WWF celebrates Earth Day in The Green Heart of Europe



Posted on 22 April 2014  | 
Green Mountains -- The Carpathian Mountains in eastern Slovakia, Polana National Park
© Popp & Hackner / WWFEnlarge
Vienna – WWF celebrates Earth Day across 12 countries in Central and Eastern Europe with its new initiative The Green Heart of Europe to save and protect the five natural riches of the region – forests, wilderness, large carnivores, rivers and wetlands, and the Danube sturgeon.

“From the Danube basin to the Carpathian Mountains, our region - the Green Heart of Europe - includes many of the continent’s greatest natural treasures. WWF has been working since the 1990s to save it for the benefit of local people and mankind”, says Andreas Beckmann, Director of WWF Danube-Carpathian Programme.

The WWF Green Heart of Europe initiative covers the largest remaining area of virgin and natural forests in Europe outside of northern Scandinavia and Russia (with the primeval beech forests of Ukraine and Slovakia) and Europe’s most spectacular remaining wilderness areas outside of Russia (including the southern Carpathians and the Danube Delta). The regions shelters two-thirds of the European populations of large carnivores like bears, lynx and wolves.

The Green Heart of Europe also includes most of Europe’s last remaining intact rivers and wetlands, including the globally important Lower Danube Green Corridor and the Mura-Drava-Danube corridor, also known as “Europe’s Amazon”. These waters are home to the Beluga sturgeon - a 7-meter fish that survived the end of the dinosaurs but now teeters on the edge of extinction.

“We, in the CEE region, depend on these natural treasures. They provide us with essential goods and services, from timber and fish to clean water and climate regulation, and the essential “green infrastructure” that secures our livelihoods and well-being”, says Orieta Hulea, WWF’s Conservation Director for Central and Eastern Europe.

But the unsustainable resource use and poorly planned infrastructure cause the loss and fragmentation of forests, wetlands and wilderness. The treasures of the Green Heart of Europe are threatened by

illegal and unsustainable logging of virgin and other High Conservation Value Forests,

construction of roads, ski areas and other infrastructure, some of it illegal and much of it poorly planned,

“wild” building of hundreds of large and small hydro- and wind-power stations, many with limited benefits in terms of clean energy but with massive impacts for streams, rivers and wildlife,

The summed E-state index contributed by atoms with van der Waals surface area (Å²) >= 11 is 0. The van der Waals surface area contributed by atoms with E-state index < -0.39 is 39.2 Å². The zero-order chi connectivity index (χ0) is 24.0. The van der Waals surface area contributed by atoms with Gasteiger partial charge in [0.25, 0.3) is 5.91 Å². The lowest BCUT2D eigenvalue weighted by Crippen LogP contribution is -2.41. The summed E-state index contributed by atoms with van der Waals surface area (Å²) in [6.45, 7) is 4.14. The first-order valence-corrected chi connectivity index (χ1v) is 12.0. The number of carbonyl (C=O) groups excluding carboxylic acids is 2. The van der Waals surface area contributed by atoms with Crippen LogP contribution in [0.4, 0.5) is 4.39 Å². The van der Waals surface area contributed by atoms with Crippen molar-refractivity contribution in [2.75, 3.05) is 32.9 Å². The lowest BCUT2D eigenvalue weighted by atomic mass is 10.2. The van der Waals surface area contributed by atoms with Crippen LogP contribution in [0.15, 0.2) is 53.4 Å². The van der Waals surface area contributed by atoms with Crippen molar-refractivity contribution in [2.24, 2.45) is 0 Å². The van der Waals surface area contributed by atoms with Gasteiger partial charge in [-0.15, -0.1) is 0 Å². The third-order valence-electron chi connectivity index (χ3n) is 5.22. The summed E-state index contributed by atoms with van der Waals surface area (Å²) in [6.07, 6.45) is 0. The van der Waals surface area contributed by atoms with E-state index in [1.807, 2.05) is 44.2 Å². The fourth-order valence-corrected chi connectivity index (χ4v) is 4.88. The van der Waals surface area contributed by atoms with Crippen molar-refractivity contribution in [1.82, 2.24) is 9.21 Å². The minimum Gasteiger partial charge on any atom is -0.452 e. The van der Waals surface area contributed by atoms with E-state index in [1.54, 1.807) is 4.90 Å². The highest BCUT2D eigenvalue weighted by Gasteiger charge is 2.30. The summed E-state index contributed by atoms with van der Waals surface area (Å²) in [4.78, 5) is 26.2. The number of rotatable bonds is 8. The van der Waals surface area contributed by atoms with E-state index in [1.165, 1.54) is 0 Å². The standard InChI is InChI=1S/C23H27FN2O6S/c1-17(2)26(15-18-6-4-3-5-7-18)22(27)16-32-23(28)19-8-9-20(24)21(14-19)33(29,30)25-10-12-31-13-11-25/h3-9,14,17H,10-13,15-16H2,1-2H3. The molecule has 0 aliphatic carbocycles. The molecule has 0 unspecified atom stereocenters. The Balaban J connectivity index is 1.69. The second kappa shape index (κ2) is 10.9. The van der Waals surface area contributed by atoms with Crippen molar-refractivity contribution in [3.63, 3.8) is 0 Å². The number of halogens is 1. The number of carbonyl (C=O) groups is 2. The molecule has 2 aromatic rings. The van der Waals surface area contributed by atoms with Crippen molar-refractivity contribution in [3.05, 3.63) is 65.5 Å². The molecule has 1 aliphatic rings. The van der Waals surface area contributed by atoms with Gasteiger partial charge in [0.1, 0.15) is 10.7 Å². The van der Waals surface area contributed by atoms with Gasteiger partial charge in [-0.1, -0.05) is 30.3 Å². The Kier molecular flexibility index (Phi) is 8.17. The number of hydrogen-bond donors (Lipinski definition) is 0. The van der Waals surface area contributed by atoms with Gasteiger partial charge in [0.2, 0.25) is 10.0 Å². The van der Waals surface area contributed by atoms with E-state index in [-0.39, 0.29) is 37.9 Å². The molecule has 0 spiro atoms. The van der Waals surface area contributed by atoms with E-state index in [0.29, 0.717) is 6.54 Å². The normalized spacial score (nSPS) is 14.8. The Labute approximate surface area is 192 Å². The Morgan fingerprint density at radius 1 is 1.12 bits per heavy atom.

as well as unsustainable agricultural practices.

“We already have many of the tools needed to save the Green Heart of Europe, including

strong legislation, from the EU Water Framework Directive to the EU Timber Regulation;

regional protection frameworks, including the Carpathian and Danube Protection Conventions;

government commitments to protect virgin forests and save Danube sturgeons;

international agreements, including the Lower Danube Green Corridor and Mura-Drava-Danube Biosphere Reserve;

economic incentives included in EU regional development policies and the EU Danube Strategy,

and growing importance of certification schemes like FSC as well as payments for ecosystem services (PES)

as well as a strong network of partners stretching from the public to the private and non-profit sectors”, explains Andreas Beckmann. “We now need to bring these together and ensure that they are both fully implemented and actively used”.
Green Mountains -- The Carpathian Mountains in eastern Slovakia, Polana National Park
© Popp & Hackner / WWF Enlarge
The primeval beech forests of the Eastern Carpathians in Slovakia and Ukraine are characterised not only by giant living trees but also by deadwood, which is vital to the habitat and ecosystem.
© Juraj Vysoky Enlarge
Brown bear, Central Carpathian Mountains, Romania
© Michel Gunther / WWF-Canon Enlarge
Danube delta. WWF-Canon / Anton Vorauer
Sturgeons have been of economic importance for their meat and eggs (caviar). 5 of the 6 sturgeon species that were once native to the Danube are extinct or close to extinction, including the gigantic Beluga (Huso huso), which can grow to the size of a small bus. The loss of spawning grounds and disruption of migration routes are among the main threats.
© WWF Austria Enlarge

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